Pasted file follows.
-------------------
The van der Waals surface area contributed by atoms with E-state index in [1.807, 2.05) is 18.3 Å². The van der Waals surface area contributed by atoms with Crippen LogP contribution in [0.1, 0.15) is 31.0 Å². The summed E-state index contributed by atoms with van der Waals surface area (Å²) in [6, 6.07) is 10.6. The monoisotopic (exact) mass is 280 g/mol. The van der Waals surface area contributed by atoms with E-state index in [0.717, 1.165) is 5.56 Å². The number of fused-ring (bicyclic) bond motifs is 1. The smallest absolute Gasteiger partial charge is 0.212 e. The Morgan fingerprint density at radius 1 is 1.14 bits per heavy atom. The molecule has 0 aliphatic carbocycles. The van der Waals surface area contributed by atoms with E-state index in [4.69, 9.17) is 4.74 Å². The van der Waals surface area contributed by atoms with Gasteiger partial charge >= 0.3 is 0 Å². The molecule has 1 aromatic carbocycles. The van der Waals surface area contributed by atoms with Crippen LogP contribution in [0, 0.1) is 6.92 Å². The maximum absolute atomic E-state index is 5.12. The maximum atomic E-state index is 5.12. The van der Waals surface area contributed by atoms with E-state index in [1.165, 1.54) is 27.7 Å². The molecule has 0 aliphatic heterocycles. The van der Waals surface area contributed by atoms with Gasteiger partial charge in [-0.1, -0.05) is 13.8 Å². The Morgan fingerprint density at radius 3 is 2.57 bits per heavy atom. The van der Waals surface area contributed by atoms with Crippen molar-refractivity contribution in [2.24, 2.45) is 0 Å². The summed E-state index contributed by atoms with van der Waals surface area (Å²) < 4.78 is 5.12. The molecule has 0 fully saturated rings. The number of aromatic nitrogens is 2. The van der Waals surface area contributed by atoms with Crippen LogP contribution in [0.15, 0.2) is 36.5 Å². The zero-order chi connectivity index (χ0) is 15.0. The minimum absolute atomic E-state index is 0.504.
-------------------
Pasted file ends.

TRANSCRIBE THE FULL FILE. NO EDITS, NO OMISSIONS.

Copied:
The van der Waals surface area contributed by atoms with E-state index in [1.807, 2.05) is 18.3 Å². The van der Waals surface area contributed by atoms with Crippen LogP contribution in [0.1, 0.15) is 31.0 Å². The summed E-state index contributed by atoms with van der Waals surface area (Å²) in [6, 6.07) is 10.6. The monoisotopic (exact) mass is 280 g/mol. The van der Waals surface area contributed by atoms with E-state index in [0.717, 1.165) is 5.56 Å². The number of fused-ring (bicyclic) bond motifs is 1. The smallest absolute Gasteiger partial charge is 0.212 e. The Morgan fingerprint density at radius 1 is 1.14 bits per heavy atom. The molecule has 0 aliphatic carbocycles. The van der Waals surface area contributed by atoms with E-state index in [4.69, 9.17) is 4.74 Å². The van der Waals surface area contributed by atoms with Gasteiger partial charge >= 0.3 is 0 Å². The molecule has 1 aromatic carbocycles. The van der Waals surface area contributed by atoms with Crippen LogP contribution in [0, 0.1) is 6.92 Å². The maximum absolute atomic E-state index is 5.12. The maximum atomic E-state index is 5.12. The van der Waals surface area contributed by atoms with E-state index in [1.165, 1.54) is 27.7 Å². The molecule has 0 aliphatic heterocycles. The van der Waals surface area contributed by atoms with Gasteiger partial charge in [-0.1, -0.05) is 13.8 Å². The Morgan fingerprint density at radius 3 is 2.57 bits per heavy atom. The van der Waals surface area contributed by atoms with Crippen molar-refractivity contribution in [2.24, 2.45) is 0 Å². The summed E-state index contributed by atoms with van der Waals surface area (Å²) < 4.78 is 5.12. The molecule has 0 fully saturated rings. The number of aromatic nitrogens is 2. The van der Waals surface area contributed by atoms with Crippen LogP contribution in [0.15, 0.2) is 36.5 Å². The zero-order chi connectivity index (χ0) is 15.0. The minimum absolute atomic E-state index is 0.504.